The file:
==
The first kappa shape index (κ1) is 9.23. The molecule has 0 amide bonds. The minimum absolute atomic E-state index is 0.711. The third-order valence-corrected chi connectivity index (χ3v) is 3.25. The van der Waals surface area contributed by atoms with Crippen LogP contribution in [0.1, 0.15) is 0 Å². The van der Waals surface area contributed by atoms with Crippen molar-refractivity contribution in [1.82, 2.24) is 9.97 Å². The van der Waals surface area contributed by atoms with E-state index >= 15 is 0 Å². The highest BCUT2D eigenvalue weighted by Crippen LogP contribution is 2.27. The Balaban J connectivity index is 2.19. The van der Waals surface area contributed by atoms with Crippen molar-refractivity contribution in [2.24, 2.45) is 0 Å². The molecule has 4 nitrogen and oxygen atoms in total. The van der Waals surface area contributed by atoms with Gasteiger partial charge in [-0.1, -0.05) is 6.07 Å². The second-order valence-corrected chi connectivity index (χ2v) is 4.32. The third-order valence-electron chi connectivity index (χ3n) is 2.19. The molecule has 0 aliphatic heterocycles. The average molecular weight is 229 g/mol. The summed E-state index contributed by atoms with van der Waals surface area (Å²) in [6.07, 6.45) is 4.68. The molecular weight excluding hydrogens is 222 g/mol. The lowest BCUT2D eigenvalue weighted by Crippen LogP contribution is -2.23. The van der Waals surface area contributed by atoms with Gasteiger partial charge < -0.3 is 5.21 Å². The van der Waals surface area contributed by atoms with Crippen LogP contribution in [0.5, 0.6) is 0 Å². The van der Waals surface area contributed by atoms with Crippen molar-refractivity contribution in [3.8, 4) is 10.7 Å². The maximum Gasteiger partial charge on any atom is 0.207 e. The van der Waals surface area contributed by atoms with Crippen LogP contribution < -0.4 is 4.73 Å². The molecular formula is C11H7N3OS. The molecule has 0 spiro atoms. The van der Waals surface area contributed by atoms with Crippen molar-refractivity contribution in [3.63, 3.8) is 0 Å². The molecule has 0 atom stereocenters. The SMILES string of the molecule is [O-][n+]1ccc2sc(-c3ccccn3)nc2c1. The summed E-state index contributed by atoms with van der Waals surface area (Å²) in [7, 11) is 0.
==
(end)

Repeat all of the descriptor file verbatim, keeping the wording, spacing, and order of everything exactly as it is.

The first kappa shape index (κ1) is 9.23. The molecule has 0 amide bonds. The minimum absolute atomic E-state index is 0.711. The third-order valence-corrected chi connectivity index (χ3v) is 3.25. The van der Waals surface area contributed by atoms with Crippen LogP contribution in [0.1, 0.15) is 0 Å². The van der Waals surface area contributed by atoms with Crippen molar-refractivity contribution in [1.82, 2.24) is 9.97 Å². The van der Waals surface area contributed by atoms with E-state index >= 15 is 0 Å². The highest BCUT2D eigenvalue weighted by Crippen LogP contribution is 2.27. The Balaban J connectivity index is 2.19. The van der Waals surface area contributed by atoms with Crippen molar-refractivity contribution in [2.24, 2.45) is 0 Å². The molecule has 4 nitrogen and oxygen atoms in total. The van der Waals surface area contributed by atoms with Gasteiger partial charge in [-0.1, -0.05) is 6.07 Å². The second-order valence-corrected chi connectivity index (χ2v) is 4.32. The third-order valence-electron chi connectivity index (χ3n) is 2.19. The molecule has 0 aliphatic heterocycles. The average molecular weight is 229 g/mol. The summed E-state index contributed by atoms with van der Waals surface area (Å²) in [6.07, 6.45) is 4.68. The molecular weight excluding hydrogens is 222 g/mol. The lowest BCUT2D eigenvalue weighted by Crippen LogP contribution is -2.23. The van der Waals surface area contributed by atoms with Gasteiger partial charge < -0.3 is 5.21 Å². The van der Waals surface area contributed by atoms with Crippen LogP contribution in [0.5, 0.6) is 0 Å². The van der Waals surface area contributed by atoms with Crippen molar-refractivity contribution in [3.8, 4) is 10.7 Å². The maximum Gasteiger partial charge on any atom is 0.207 e. The van der Waals surface area contributed by atoms with Crippen LogP contribution < -0.4 is 4.73 Å². The molecular formula is C11H7N3OS. The molecule has 0 spiro atoms. The van der Waals surface area contributed by atoms with Crippen molar-refractivity contribution in [3.63, 3.8) is 0 Å². The molecule has 0 atom stereocenters. The SMILES string of the molecule is [O-][n+]1ccc2sc(-c3ccccn3)nc2c1. The summed E-state index contributed by atoms with van der Waals surface area (Å²) in [7, 11) is 0.